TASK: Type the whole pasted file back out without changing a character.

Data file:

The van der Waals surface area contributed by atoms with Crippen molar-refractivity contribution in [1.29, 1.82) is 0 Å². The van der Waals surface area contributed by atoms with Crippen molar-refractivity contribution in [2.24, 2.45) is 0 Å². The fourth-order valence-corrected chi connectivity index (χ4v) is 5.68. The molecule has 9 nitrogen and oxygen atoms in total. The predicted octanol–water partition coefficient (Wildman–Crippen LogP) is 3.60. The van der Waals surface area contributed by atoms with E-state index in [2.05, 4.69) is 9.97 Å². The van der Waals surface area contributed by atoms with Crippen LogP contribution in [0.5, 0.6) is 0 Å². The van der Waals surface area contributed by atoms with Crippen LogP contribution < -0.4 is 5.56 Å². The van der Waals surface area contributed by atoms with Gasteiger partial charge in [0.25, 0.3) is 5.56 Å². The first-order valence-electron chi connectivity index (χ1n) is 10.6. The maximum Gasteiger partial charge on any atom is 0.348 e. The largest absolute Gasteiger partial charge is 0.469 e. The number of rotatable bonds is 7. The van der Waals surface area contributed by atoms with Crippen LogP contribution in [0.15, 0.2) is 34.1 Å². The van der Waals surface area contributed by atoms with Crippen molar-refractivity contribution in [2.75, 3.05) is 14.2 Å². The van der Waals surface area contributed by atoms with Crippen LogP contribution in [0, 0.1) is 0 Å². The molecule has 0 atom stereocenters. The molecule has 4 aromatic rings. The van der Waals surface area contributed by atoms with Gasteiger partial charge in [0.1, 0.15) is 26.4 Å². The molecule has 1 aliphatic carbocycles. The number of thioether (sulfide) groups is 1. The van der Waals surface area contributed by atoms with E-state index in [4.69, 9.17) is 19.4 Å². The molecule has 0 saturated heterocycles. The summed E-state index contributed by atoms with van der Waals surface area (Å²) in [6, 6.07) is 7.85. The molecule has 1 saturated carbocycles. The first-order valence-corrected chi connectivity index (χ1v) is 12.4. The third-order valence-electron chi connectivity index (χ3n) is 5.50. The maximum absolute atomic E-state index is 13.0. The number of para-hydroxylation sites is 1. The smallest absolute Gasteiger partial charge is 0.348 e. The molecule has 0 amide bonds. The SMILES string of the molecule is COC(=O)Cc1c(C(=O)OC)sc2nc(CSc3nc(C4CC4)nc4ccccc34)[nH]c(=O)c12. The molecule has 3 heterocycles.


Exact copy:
The van der Waals surface area contributed by atoms with Crippen molar-refractivity contribution in [1.29, 1.82) is 0 Å². The van der Waals surface area contributed by atoms with Crippen molar-refractivity contribution in [2.24, 2.45) is 0 Å². The fourth-order valence-corrected chi connectivity index (χ4v) is 5.68. The molecule has 9 nitrogen and oxygen atoms in total. The predicted octanol–water partition coefficient (Wildman–Crippen LogP) is 3.60. The van der Waals surface area contributed by atoms with E-state index in [2.05, 4.69) is 9.97 Å². The van der Waals surface area contributed by atoms with Crippen LogP contribution in [0.5, 0.6) is 0 Å². The van der Waals surface area contributed by atoms with Crippen LogP contribution < -0.4 is 5.56 Å². The van der Waals surface area contributed by atoms with Gasteiger partial charge in [0.25, 0.3) is 5.56 Å². The first-order valence-electron chi connectivity index (χ1n) is 10.6. The maximum Gasteiger partial charge on any atom is 0.348 e. The largest absolute Gasteiger partial charge is 0.469 e. The number of rotatable bonds is 7. The van der Waals surface area contributed by atoms with Crippen LogP contribution in [0.15, 0.2) is 34.1 Å². The van der Waals surface area contributed by atoms with Crippen molar-refractivity contribution in [2.75, 3.05) is 14.2 Å². The van der Waals surface area contributed by atoms with Crippen LogP contribution in [0, 0.1) is 0 Å². The molecule has 0 atom stereocenters. The molecule has 4 aromatic rings. The van der Waals surface area contributed by atoms with Gasteiger partial charge in [0.1, 0.15) is 26.4 Å². The molecule has 1 aliphatic carbocycles. The number of thioether (sulfide) groups is 1. The van der Waals surface area contributed by atoms with E-state index in [4.69, 9.17) is 19.4 Å². The molecule has 0 saturated heterocycles. The summed E-state index contributed by atoms with van der Waals surface area (Å²) in [6, 6.07) is 7.85. The molecule has 1 saturated carbocycles. The first-order valence-corrected chi connectivity index (χ1v) is 12.4. The third-order valence-electron chi connectivity index (χ3n) is 5.50. The maximum absolute atomic E-state index is 13.0. The number of para-hydroxylation sites is 1. The smallest absolute Gasteiger partial charge is 0.348 e. The molecule has 0 amide bonds. The SMILES string of the molecule is COC(=O)Cc1c(C(=O)OC)sc2nc(CSc3nc(C4CC4)nc4ccccc34)[nH]c(=O)c12. The molecule has 3 heterocycles.